Africa: Where black is not really beautiful
By Pumza Fihlani
BBC News, Johannesburg
Nomasonto Mnisi says her skin colour is “a self-esteem issue”
Continue reading the main story
The good, bad and ugly hair days
South Africa profile
South Africa is marketed to the world as Mandela’s rainbow nation, where everyone is proud of their race and heritage. But for some black South Africans there is such a thing as being too black.
A recent study by the University of Cape Town suggests that one woman in three in South Africa bleaches her skin. The reasons for this are as varied as the cultures in this country but most people say they use skin-lighteners because they want “white skin”.
Local musician Nomasonto “Mshoza” Mnisi, now several shades lighter, says her new skin makes her feel more beautiful and confident.
She has been widely criticised in the local media and social networking sites for her appearance but the 30-year-old says skin-bleaching is a personal choice, no different from breast implants or a having nose job.
Part of it is a self-esteem issue and I have addressed that and I am happy now”
“I’ve been black and dark-skinned for many years, I wanted to see the other side. I wanted to see what it would be like to be white and I’m happy,” she says candidly.
Over the past couple of years Ms Mnisi has had several treatments. Each session can cost around 5,000 rand (£360; $590), she tells the BBC.
Unlike many in the country, she uses high-end products which are believed to be safer than the creams sold on the black market but they are by no means risk-free, doctors say.
Ms Mnisi says she does not understand the criticism about her new appearance.
Continue reading the main story
BBC News, Dakar
An ad campaign for a skin-whitening cream that promises results in 15 days has ignited fierce debates on Senegalese social networks since September.
“Khess Petch” – loosely translated from the local Wolof as “All White” or “All Light”- printed on huge placards all around town portray a woman “before” and “after” she’d used the cream – she is seen black and then fair white.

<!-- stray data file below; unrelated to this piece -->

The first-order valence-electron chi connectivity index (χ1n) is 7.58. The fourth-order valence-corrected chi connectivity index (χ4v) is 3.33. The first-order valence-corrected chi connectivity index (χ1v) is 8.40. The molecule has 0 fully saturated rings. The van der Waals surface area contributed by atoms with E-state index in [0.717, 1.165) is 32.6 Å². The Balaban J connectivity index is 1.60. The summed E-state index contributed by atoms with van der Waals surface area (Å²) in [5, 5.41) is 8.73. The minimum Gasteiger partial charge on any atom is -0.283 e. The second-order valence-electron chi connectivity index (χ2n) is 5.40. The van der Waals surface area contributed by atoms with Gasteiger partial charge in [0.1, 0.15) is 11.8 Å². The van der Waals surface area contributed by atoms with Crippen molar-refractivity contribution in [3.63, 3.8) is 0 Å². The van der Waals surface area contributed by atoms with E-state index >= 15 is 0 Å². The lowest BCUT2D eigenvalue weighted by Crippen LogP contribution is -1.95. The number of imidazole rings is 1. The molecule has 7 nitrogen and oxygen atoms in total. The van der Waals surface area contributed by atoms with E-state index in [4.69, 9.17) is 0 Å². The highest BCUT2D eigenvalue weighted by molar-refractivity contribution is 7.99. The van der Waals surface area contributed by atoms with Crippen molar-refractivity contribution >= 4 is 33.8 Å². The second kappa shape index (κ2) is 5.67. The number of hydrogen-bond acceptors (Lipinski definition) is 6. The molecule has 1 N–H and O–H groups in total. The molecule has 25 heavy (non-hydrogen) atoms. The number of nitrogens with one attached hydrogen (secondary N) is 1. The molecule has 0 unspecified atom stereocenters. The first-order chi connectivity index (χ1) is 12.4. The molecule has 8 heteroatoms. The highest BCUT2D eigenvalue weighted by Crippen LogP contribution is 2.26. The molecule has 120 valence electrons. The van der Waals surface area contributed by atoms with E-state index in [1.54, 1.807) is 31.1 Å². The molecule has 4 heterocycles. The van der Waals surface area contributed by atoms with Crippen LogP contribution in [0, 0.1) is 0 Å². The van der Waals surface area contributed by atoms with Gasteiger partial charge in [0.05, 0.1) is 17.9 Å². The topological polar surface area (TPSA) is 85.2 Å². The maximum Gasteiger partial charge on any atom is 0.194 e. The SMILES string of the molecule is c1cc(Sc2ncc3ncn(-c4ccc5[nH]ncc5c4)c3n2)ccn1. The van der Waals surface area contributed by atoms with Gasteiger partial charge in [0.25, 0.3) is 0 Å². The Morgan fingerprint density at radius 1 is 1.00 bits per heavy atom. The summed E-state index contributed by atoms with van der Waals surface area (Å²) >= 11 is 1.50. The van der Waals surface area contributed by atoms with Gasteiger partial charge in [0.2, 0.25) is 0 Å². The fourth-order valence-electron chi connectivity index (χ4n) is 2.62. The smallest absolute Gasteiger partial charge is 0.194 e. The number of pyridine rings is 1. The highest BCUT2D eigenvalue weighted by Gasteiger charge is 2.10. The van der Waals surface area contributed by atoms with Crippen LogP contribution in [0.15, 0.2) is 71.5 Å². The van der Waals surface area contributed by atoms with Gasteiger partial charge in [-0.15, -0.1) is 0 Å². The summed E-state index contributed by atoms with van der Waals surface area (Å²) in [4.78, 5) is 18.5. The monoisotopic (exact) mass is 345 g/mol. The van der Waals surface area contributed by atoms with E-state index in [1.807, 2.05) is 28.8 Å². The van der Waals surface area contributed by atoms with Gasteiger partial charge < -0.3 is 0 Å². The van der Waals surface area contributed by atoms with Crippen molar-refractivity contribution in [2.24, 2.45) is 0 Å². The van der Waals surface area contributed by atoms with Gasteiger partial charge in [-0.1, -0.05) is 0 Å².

Nearly 2,000 people signed an online petition to bring the adverts down, and soon after, a counter-campaign “Nuul Kuuk” was set up defending Black skin pride.
Doctors at the main dermatology hospital service in Dakar say they receive an average of 200 women per week in cases related to the use of skin-whitening products.
Reports have been broadcast on television about the risks of using whitening creams following the huge controversy.
Many women with bad skin damage have sought to encourage others to stop using these products.
“I bitterly regret having done that to myself,” a 51-year-old woman told me. “But girls and women with fairer skin would always seduce more men,” she said.
She wears a scarf to hide a long stain and spots that the products left on her skin. “It is ugly and it itches,” she says.
The health minister eventually met with Nuul Kuuk activists who were told that current laws couldn’t forbid ads campaign for these products, which are labelled as cosmetics.
The ads for Khess Petch are now down, but other creams have just started their own campaign.
“Yes, part of it is a self-esteem issue and I have addressed that and I am happy now. I’m not white inside, I’m not really fluent in English, I have black kids. I’m a township girl, I’ve just changed the way I look on the outside,” she says.